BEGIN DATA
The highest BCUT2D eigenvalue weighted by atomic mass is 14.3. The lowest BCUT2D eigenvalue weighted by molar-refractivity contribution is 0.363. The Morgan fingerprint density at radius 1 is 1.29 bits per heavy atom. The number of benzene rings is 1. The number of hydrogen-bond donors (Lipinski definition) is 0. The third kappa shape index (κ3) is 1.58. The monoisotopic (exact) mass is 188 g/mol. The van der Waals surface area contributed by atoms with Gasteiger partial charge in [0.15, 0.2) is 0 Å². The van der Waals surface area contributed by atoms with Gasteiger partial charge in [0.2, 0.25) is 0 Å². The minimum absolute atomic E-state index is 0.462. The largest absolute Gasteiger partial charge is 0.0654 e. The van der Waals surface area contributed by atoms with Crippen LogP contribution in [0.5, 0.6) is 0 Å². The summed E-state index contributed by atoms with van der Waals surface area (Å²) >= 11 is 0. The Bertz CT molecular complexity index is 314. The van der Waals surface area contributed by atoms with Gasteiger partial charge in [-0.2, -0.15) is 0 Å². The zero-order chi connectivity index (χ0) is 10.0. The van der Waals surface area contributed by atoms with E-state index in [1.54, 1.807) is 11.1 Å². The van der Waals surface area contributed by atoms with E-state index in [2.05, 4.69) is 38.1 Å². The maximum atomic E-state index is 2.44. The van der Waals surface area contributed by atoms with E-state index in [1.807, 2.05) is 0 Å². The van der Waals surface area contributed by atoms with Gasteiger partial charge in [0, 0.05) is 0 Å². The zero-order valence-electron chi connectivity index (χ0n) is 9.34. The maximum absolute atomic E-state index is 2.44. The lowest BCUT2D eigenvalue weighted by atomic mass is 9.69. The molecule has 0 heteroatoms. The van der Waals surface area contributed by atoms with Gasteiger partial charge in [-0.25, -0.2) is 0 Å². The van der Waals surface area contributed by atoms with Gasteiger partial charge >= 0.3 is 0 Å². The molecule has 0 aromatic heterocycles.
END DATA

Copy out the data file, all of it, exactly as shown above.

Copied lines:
The highest BCUT2D eigenvalue weighted by atomic mass is 14.3. The lowest BCUT2D eigenvalue weighted by molar-refractivity contribution is 0.363. The Morgan fingerprint density at radius 1 is 1.29 bits per heavy atom. The number of benzene rings is 1. The number of hydrogen-bond donors (Lipinski definition) is 0. The third kappa shape index (κ3) is 1.58. The monoisotopic (exact) mass is 188 g/mol. The van der Waals surface area contributed by atoms with Gasteiger partial charge in [0.15, 0.2) is 0 Å². The van der Waals surface area contributed by atoms with Gasteiger partial charge in [0.2, 0.25) is 0 Å². The minimum absolute atomic E-state index is 0.462. The largest absolute Gasteiger partial charge is 0.0654 e. The van der Waals surface area contributed by atoms with Crippen LogP contribution in [0.5, 0.6) is 0 Å². The summed E-state index contributed by atoms with van der Waals surface area (Å²) >= 11 is 0. The Bertz CT molecular complexity index is 314. The van der Waals surface area contributed by atoms with Gasteiger partial charge in [-0.2, -0.15) is 0 Å². The zero-order chi connectivity index (χ0) is 10.0. The van der Waals surface area contributed by atoms with E-state index in [1.54, 1.807) is 11.1 Å². The van der Waals surface area contributed by atoms with E-state index in [2.05, 4.69) is 38.1 Å². The maximum atomic E-state index is 2.44. The van der Waals surface area contributed by atoms with E-state index in [1.807, 2.05) is 0 Å². The van der Waals surface area contributed by atoms with Gasteiger partial charge in [0, 0.05) is 0 Å². The zero-order valence-electron chi connectivity index (χ0n) is 9.34. The maximum absolute atomic E-state index is 2.44. The lowest BCUT2D eigenvalue weighted by atomic mass is 9.69. The molecule has 0 heteroatoms. The van der Waals surface area contributed by atoms with Gasteiger partial charge in [-0.25, -0.2) is 0 Å². The van der Waals surface area contributed by atoms with Gasteiger partial charge >= 0.3 is 0 Å². The molecule has 0 aromatic heterocycles.